Privacy by design and default – ScotAccount

February 29, 2024 by No Comments | Category Digital Identity, ScotAccount

Laurie Brown, Digital Information Security Officer, provides strategic information security direction, assurance, and governance across a number of Scottish Government digital public services including the work to introduce ScotAccount.  

ScotAccount is an online service that allows people to sign in to public services in a user-centred and secure way. It makes accessing services easier and simpler because you will be able to use one account to sign in to a variety of services. You can also verify your identity, if necessary, and choose to save your verified personal information in your ScotAccount so you can use it again when applying for other public services. 

Our approach towards privacy  

In my previous blog, I introduced you to the privacy, security, and usability principles I use within Scottish Government to embed security in service design.  

In this blog, I share more detail on the first of those three principles ‘Privacy by design and default’. My next blogs in this series will cover the other two areas. 

Privacy is fundamental to ScotAccount. We understand that for the service to be trusted, it needs to demonstrate how personal data is being processed, as well as why, where and by whom.   

Data protection legislation also sets out legal requirements on how organisations, businesses and government use personal data that we must adhere to.   

As a rule, I approach security threat modelling and risk assessment of a service in terms of the confidentiality, integrity, and availability of information. The confidentiality assessment typically surfaces privacy-related risks and focuses any security efforts required to manage those risks. This activity is carried out once the solution architecture is clearly understood, and before any build work takes place.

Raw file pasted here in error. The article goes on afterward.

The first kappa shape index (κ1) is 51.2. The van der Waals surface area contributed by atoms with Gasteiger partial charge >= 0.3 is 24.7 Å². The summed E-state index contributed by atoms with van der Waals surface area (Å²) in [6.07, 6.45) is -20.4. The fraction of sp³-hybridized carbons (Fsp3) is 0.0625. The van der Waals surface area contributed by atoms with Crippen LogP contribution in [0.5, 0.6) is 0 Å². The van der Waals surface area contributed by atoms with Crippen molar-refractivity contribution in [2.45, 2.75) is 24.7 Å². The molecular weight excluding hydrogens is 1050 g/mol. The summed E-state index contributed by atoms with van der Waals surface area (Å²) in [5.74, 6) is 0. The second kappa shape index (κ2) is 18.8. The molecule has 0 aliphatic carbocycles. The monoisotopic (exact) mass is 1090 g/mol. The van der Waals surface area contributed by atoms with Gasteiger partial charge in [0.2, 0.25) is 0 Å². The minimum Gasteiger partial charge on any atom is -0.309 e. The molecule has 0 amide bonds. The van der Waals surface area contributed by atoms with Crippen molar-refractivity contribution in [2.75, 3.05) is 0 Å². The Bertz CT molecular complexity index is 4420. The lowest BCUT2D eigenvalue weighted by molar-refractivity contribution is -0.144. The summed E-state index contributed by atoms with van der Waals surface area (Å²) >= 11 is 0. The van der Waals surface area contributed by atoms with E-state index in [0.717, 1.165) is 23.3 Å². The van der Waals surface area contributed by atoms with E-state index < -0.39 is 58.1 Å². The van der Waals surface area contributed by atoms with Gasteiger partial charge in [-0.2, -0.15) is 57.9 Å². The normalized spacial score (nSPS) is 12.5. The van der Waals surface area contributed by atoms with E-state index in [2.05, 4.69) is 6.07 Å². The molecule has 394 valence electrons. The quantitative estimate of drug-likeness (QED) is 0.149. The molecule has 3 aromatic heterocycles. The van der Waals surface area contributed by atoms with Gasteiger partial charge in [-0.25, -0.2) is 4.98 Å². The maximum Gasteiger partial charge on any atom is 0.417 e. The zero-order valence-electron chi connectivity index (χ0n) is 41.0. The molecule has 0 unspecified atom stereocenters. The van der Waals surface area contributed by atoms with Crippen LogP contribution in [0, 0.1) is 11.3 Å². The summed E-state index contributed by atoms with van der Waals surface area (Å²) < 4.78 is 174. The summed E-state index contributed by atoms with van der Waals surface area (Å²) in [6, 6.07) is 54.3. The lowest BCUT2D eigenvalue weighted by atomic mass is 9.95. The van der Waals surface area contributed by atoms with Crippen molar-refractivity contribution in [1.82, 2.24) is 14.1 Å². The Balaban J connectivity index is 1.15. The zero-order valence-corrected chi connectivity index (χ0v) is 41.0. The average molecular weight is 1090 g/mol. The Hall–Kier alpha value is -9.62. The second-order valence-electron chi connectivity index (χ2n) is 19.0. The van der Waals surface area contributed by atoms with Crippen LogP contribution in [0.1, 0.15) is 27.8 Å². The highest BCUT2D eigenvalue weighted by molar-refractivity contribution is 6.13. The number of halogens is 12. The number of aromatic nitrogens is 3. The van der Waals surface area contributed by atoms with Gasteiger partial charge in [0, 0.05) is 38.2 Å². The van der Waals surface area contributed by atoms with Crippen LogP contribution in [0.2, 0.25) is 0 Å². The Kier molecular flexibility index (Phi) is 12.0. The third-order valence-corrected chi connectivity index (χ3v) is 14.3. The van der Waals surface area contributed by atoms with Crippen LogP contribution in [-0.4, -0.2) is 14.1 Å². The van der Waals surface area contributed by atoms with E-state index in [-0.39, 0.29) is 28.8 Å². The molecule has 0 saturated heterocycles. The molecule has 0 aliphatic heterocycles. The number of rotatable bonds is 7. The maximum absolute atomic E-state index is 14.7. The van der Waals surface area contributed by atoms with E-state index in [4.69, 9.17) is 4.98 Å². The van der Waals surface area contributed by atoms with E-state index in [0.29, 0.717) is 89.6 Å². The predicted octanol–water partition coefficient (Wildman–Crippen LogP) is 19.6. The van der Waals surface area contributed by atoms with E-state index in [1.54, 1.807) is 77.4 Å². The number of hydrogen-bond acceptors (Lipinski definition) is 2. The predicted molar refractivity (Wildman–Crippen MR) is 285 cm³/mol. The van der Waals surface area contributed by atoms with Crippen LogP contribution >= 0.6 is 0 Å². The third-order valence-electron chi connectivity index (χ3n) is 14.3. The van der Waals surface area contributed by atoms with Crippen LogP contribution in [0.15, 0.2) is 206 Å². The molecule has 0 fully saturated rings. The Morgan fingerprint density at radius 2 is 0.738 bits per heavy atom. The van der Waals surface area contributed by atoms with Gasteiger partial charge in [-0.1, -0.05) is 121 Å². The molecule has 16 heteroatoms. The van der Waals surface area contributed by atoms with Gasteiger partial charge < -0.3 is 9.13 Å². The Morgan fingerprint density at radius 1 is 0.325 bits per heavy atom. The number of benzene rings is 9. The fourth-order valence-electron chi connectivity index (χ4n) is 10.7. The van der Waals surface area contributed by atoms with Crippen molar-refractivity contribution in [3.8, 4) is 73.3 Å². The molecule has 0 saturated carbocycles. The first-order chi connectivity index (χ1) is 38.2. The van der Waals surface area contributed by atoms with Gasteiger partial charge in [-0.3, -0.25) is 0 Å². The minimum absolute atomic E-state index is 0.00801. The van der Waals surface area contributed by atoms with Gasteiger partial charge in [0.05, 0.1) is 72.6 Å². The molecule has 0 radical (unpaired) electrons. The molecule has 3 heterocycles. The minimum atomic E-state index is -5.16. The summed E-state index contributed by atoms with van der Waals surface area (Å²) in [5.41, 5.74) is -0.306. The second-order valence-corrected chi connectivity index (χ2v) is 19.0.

For ScotAccount, I wanted to take a different approach given how integral privacy is to the service and how important it is that end-users can trust we are protecting their data every step of their journey. With that in mind, I commissioned a specific privacy threat model and risk assessment involving the Scottish Government information assurance and data protection team to evaluate an early conceptual idea of what ScotAccount could look like.  

By completing the privacy modelling and assessment much earlier in the development process, the anticipated privacy risks influenced the solution architecture and fed into the subsequent security threat modelling and risk assessment activity. There is a very good Privacy Threat Modelling podcast episode available from Chris Romeo’s ‘the Threat Modelling Podcast’ series if you wanted to hear more on the value of this approach. 

I also brought the same information assurance and data protection team into ScotAccount’s security and privacy governance board. There, they can directly challenge and support the service designers’ feature proposals from a privacy perspective, ensuring that where any involve personal data being processed, these are reviewed to meet regulatory needs such as proportionality, necessity, and lawfulness.